Game 6 is upon us, with the fate of the Indiana Pacers hanging in the balance.
The Eastern Conference Finals could be a wrap with a home win for the Miami Heat, or could be extended to a Game 7 this Sunday. Four consecutive trips to the NBA Finals is impressive, and a rare feat that only three teams have accomplished in the last 60 years. Bill Russell’s Boston Celtics, Magic Johnson’s Lakers, and Larry Bird’s Celtics accomplished it, and that’s illustrious company to be joining if you’re LeBron James.
However, the Pacers aren’t finished. Not yet. As long as Paul George is feeling like a fourth quarter champion, and Lance Stephenson is a servant blowing on the neck of a King, there’s a chance.
In today’s NBA, a playoff series escalates in excitement once a team wins on the road. Indiana is yet to do that in these East Finals, with the only road win coming by Miami in Game 2. Last season, the Pacers were the first ones able to grab a win away from home in Game 2, after being demoralized by a buzzer beater in Game 1.
A team’s season is on the line. Although, looking past this series and the playoffs as a whole, the future is also at stake for this Indiana group. Two possible outcomes in Game 6 set up various situations, only one that Indiana wants to be a part of.
If the Pacers win Game 6
We’re talking about a win-or-go-home Game 7 for both the Pacers and Heat, in Bankers Life Fieldhouse. A number of questions will arise in this series, including the ridiculousness that Lance Stephenson has gotten into James’ head, ear blowing and all.
The momentum will shift, and the unthinkable could be on hand. Miami is yet to lose three straight playoff games in their tenure with James, Dwyane Wade, and Chris Bosh. Indiana will have the chance to be the “little engine that could” and stop a franchise from entering dynasty mode.
Game 7 is what the Pacers hoped and dreamed for, this time in a more favorable location. In Game 5, James was hit with early foul
disaster trouble, and many are buying into the idea that home cooking could have been a cause. In reality, all superstars face a once-a-year (or so) game where they rack up a number of unfortunate calls and nearly foul out. The NBA’s officiating is a lot more respected than that of the NFL or MLB, so the talk of deliberate foul-calling should end immediately.
Getting the job completed on the road — where Indiana is 5-3 in the playoffs — would also alter hundreds of opinions on this series. The list of those that believe Miami can walk into Indianapolis and win a Game 7 is quite long, but you would have to question their ability to overcome the pride and heart Indiana would have gained. Winning two straight games vs. the defending champs would mean something, and the confidence it gives a group is insurmountable.
Game 7 would come down to getting to the foul line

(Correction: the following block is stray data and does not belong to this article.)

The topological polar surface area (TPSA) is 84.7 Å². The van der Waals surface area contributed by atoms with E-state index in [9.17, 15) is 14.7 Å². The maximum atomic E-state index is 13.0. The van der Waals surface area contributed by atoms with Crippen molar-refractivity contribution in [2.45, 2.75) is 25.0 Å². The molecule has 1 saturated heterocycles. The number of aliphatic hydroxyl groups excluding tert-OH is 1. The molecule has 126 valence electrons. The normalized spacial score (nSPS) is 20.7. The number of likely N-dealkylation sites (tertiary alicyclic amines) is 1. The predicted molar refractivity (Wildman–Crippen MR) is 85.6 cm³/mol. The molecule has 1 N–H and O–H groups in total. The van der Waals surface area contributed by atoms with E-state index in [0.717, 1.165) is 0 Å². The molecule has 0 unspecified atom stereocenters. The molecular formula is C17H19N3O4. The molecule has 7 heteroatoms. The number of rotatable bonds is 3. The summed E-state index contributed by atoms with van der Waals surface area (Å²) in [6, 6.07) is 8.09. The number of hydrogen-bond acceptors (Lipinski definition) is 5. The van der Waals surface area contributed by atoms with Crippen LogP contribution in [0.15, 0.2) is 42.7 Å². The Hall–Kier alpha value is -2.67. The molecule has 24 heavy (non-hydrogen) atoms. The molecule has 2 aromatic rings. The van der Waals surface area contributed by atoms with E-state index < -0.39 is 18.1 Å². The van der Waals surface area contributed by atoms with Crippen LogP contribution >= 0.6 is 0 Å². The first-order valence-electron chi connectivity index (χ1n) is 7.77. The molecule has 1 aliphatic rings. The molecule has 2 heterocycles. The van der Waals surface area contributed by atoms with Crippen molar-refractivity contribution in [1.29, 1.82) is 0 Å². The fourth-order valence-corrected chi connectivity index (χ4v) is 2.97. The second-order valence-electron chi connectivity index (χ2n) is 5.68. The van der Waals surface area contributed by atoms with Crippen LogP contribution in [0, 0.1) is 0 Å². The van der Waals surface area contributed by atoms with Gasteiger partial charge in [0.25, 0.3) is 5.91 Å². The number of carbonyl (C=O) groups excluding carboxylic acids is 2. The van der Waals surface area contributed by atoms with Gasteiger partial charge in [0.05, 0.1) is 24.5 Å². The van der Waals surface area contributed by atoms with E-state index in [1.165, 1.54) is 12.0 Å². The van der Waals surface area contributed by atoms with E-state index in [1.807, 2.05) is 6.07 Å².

(as they did 37 times in Game 1), and having their veteran rise to the occasion. That veteran is David West, who was in the building for Game 5. History of this postseason shows, he may enter the zone for Game 6 as well.
In Game 6, the West pick-and-pop will be the most crucial component of the offense. It’s how he was able to escape Atlanta with a win in the first round, and nothing has changed. In this series (five games), West has nailed 41.7 percent of his mid-range attempts. Of those that have taken at least 20 mid-range attempts in this series, West ranks second, behind only Chris Bosh (46.2 percent). Let the battle of power forwards begin. It’s Miami’s, however, that can be an executor from 3-point range.
If the Pacers lose Game 6
It wouldn’t be as embarrassing as it would if they fell short Wednesday, in Game 5. For three quarters, the Pacers flirted with elimination and nearly lost the series 4-1, getting outplayed in every game but the series opener.
Depending on how Larry Bird still views Stephenson’s antics after this series — since Lance poked the wrong polar bear at the zoo — the price tag on their starting shooting guard may drop. Stephenson is the life and energy of Indiana, and re-signing him is a must, but if the organization isn’t comfortable paying loads for a guy that has a split personality (Good Lance, Bad Lance), they may go a different route. Teams in the market may become desperate for talent, which Stephenson definitely possesses, and step into the territory of overpaying for him. Being in a contract year is always a high deal of pressure for a player, and Lance has handled it in an up and down manner. Near the All-Star break, he was making general managers’ eyes widen, then they began to shut when he hit a skid. Who knows where his value is today.
The makeup of this roster, which doesn’t include a true point guard, will raise some more eyebrows. I’m sure everyone has explored the notion that Bird will blow things up if they can’t dethrone the East’s best duo. George Hill, love him or hate him personality wise, will have more scrutiny come his way, and ideas will be entertained regarding a trade for a traditional floor general. Rajon Rondo, Ty Lawson, or someone unhappy with their current unit, will begin marking Indiana down as a potential landing spot.
More importantly for the league, a dynasty will be created. This loss would propel the Miami Heat into a greater legacy, seeing as how they’ve never came short of a Finals appearance since joining together. That’s a pool of success no matter how you look at it.
And, lets be honest, do we really believe in our brains that this inconsistent group of guys can handle the assassins from San Antonio?